Home health nursing has always been a vital part of our healthcare system. During the pandemic, home health visits soared as patients were trying to find ways to avoid coming into the hospitals that were saturated with COVID patients. COVID-19 has accelerated the adoption of home-based care services where more non-emergent patients received treatment via telehealth and home visits than in facilities. The home health sector is anticipated to create over 4 million jobs by 2027 as the population ages and the dynamics of how healthcare is delivered changes and moves towards a more efficient system.
What is Home Health Nursing?
Home health nurses visit patients in their homes to provide one-on-one medical care. Home health patients may be elderly, physically disabled, suffering from a chronic disease, or recovering from an injury or accident. Home health nurses practice in a non-traditional work environment and often care for the same patients long-term, which may appeal to those looking for a change of pace from a hospital or clinical setting.
The home health nursing specialty is open to registered nurses, licensed practical nurses, and licensed vocational nurses, depending on the position.
What do Home Health Nurses do?
The duties of home health nurses vary based on the patient’s needs and whether care is provided by an LPN or an RN. Certain tasks, such as administering IV medications, are beyond the scope of practice for LPNs without further certification. Home health nurses provide basic patient care with various duties, including:
- Taking and monitoring vital signs
- Caring for wounds
- Administering medication
- Drawing blood for labs
- Assisting with ADLs
Home health nurses also keep detailed patient records and may inspect patients’ home medical equipment, such as ventilators, infusion pumps, and dialysis machines to ensure they are working correctly.
Nursing Burnout (and How Changing It Up Can Help)
Home health can be an effective way to avoid burnout or get away from the bedside for the nurses who are really feeling the strain post-pandemic or just looking for a change! With the integration of telehealth visits, home health can also provide an opportunity for nurses who are looking to work remotely, whether it be full or part time.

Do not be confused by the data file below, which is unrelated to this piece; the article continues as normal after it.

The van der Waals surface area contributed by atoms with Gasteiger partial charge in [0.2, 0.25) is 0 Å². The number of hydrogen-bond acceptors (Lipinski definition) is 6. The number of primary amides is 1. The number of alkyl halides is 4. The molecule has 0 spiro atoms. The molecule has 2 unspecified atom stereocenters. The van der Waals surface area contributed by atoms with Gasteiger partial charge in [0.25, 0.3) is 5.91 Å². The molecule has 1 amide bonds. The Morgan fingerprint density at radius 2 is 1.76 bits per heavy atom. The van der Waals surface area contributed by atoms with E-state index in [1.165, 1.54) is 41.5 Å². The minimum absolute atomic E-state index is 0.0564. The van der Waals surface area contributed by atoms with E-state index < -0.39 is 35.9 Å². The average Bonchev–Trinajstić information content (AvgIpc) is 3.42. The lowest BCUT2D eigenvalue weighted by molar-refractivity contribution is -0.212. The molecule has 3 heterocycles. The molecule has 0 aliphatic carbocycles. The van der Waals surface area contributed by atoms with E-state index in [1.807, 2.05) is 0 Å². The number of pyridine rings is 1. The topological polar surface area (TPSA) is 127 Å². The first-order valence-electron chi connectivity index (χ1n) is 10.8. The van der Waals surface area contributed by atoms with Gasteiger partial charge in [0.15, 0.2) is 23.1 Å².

Home health can be a very rewarding break from the bedside and direct patient care. The environment isn’t as stressful and you can forge bonds with patients that you may not have time to do while working in a hospital. It can be fulfilling to see a patient’s condition improve for the better over time as you continue to make visits. Plus, home health nurses don’t have to deal with physician rounds, multiple tests and procedures, or the constant hum of hospital machinery and equipment.
A lot of nurses have been inquiring about remote jobs, and telehealth home visits can fall into this category. The telehealth portion of home health may be full or part time, but it’s a great way to find a better work-life balance. Nurses can find other remote work, such as working for an insurance company, but may find they miss the patient interaction and can struggle with decisions about going back to the bedside. Home health still allows nurses to interact with patients and have influence on their care, without having to deal with the chaotic work atmosphere of bedside nursing.
Where do Home Health Nurses Work?
Home health nurses typically work in their patients’ homes, but they may care for patients who reside in an assisted living facility. Nurses typically work for home health agencies, which match them to patients, but they may also be employed by retirement communities, medical centers, insurance companies, government organizations, or travel nursing agencies. Home health nurses may work with a single patient full-time or visit multiple patients every day.
The COVID-19 pandemic also spurred the incorporation of telehealth, or remote visits, into the home health arena. Providers are finding ways to see and assess patients with minimal contact to ensure social distancing and also provide more efficient care by seeing more patients in a shorter period of time.
Where can I find a Home Health Job?
Vivian has permanent, travel, local, and per diem home health jobs for nurses posted. We have some awesome perm jobs posted from SSM health and Cross Country that have some great perks, aside from the break from the bedside!
There are over one thousand travel jobs posted in home health, some of which are paying over $3000 per week!
Vivian is also partnering with multiple home health agencies to bring even more home health jobs to our site. We’ve always prided ourselves on listening to the pulse of the healthcare community and we hear you- you’re burnt out and want change! We have some great jobs coming for home health and we hope we can help you shape your career exactly how you see it!